Strategy formulation, strategy content and performance: An empirical analysis

Rhys Andrews, George A. Boyne, Jennifer Law, Richard M. Walker

    Research output: Contribution to journalArticlepeer-review

    106 Citations (Scopus)


    This article tests the independent effects of strategy formulation and strategy content on organizational performance. The formulation variables include rational planning, logical instrumentalism and strategy process absence, and the strategy content variables are prospecting, defending and reacting, which are derived from the work of Miles and Snow (1978). The model, which also controls for past performance and service expenditure, is tested upon forty-seven service departments in Welsh local government. The statistical results indicate that logical incrementalism and strategy absence have negative consequences for performance while prospecting and defending are strategies that are likely to result in higher levels of organizational performance. The implications of these findings for public management research are considered.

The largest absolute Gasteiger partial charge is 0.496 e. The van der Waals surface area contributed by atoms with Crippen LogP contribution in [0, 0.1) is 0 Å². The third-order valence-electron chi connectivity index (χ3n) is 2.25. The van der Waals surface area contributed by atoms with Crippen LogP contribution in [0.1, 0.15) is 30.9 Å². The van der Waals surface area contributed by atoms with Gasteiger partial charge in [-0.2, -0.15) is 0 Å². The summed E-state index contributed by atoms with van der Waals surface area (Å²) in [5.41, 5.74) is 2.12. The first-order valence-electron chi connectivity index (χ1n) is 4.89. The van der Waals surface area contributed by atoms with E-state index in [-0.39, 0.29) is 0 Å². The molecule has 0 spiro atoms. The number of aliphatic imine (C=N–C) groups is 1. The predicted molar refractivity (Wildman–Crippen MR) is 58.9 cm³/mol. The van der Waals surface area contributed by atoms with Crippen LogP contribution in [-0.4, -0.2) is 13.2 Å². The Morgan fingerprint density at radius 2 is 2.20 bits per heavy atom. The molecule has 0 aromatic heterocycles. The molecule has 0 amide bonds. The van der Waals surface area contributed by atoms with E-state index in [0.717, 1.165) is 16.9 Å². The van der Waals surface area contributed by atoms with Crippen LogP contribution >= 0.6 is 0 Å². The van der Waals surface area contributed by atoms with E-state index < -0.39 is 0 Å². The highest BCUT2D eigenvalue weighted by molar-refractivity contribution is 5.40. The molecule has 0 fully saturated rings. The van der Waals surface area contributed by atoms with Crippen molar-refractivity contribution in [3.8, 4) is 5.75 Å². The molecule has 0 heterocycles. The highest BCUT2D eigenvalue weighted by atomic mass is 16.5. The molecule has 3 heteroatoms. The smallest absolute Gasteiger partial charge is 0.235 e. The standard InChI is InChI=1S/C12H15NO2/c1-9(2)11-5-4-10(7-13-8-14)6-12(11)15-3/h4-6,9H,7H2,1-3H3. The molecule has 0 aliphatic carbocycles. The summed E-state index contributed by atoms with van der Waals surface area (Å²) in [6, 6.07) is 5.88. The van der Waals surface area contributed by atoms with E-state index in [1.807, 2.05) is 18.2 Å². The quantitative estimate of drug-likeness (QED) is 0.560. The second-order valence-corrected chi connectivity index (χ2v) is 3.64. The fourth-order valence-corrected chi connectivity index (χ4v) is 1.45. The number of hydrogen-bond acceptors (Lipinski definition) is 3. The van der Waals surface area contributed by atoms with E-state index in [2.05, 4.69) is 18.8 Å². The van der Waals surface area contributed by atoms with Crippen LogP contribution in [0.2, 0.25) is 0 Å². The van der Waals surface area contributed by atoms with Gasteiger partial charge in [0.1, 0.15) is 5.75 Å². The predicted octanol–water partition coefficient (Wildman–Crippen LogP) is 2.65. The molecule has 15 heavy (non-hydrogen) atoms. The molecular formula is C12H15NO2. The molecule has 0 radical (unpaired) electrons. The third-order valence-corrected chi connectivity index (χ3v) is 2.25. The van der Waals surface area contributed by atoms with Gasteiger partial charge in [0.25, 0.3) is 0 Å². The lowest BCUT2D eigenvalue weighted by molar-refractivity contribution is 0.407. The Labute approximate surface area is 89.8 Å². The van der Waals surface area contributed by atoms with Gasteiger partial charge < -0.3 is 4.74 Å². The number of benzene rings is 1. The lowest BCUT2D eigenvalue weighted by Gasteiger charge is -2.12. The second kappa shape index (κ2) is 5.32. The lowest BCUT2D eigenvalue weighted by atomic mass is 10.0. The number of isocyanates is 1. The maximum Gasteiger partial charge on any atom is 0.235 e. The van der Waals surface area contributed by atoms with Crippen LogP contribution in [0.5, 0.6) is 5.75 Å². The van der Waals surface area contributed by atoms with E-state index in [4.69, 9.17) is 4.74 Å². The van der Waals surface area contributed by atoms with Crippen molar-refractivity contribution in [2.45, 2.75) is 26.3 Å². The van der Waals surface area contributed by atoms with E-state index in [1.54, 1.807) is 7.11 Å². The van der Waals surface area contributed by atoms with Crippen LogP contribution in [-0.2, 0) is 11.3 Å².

Original languageEnglish
    Pages (from-to)1-22
    Number of pages22
    JournalPublic Management Review
    Issue number1
    Early online date15 Jan 2009
    Publication statusPublished - 2009


    • Empirical study
    • Local government
    • Organizational performance
    • Strategy content
    • Strategy formulation


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